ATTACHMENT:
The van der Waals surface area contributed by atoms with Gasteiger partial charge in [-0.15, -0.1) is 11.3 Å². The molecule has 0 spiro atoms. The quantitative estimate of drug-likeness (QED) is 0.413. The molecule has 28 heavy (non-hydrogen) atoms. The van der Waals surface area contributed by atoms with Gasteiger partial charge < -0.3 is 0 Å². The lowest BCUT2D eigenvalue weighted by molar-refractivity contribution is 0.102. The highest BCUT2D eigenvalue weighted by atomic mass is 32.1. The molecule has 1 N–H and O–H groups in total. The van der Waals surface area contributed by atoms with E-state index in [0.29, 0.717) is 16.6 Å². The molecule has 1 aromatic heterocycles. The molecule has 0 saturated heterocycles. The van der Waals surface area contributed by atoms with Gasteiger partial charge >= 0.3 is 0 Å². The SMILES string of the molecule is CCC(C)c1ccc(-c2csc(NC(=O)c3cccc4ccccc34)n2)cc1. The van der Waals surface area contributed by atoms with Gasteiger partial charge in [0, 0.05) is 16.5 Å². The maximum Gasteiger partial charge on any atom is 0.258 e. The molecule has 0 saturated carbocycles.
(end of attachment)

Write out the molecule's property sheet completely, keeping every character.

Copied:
The van der Waals surface area contributed by atoms with Gasteiger partial charge in [-0.15, -0.1) is 11.3 Å². The molecule has 0 spiro atoms. The quantitative estimate of drug-likeness (QED) is 0.413. The molecule has 28 heavy (non-hydrogen) atoms. The van der Waals surface area contributed by atoms with Gasteiger partial charge < -0.3 is 0 Å². The lowest BCUT2D eigenvalue weighted by molar-refractivity contribution is 0.102. The highest BCUT2D eigenvalue weighted by atomic mass is 32.1. The molecule has 1 N–H and O–H groups in total. The van der Waals surface area contributed by atoms with E-state index in [0.29, 0.717) is 16.6 Å². The molecule has 1 aromatic heterocycles. The molecule has 0 saturated heterocycles. The van der Waals surface area contributed by atoms with Gasteiger partial charge >= 0.3 is 0 Å². The SMILES string of the molecule is CCC(C)c1ccc(-c2csc(NC(=O)c3cccc4ccccc34)n2)cc1. The van der Waals surface area contributed by atoms with Gasteiger partial charge in [0, 0.05) is 16.5 Å². The maximum Gasteiger partial charge on any atom is 0.258 e. The molecule has 0 saturated carbocycles.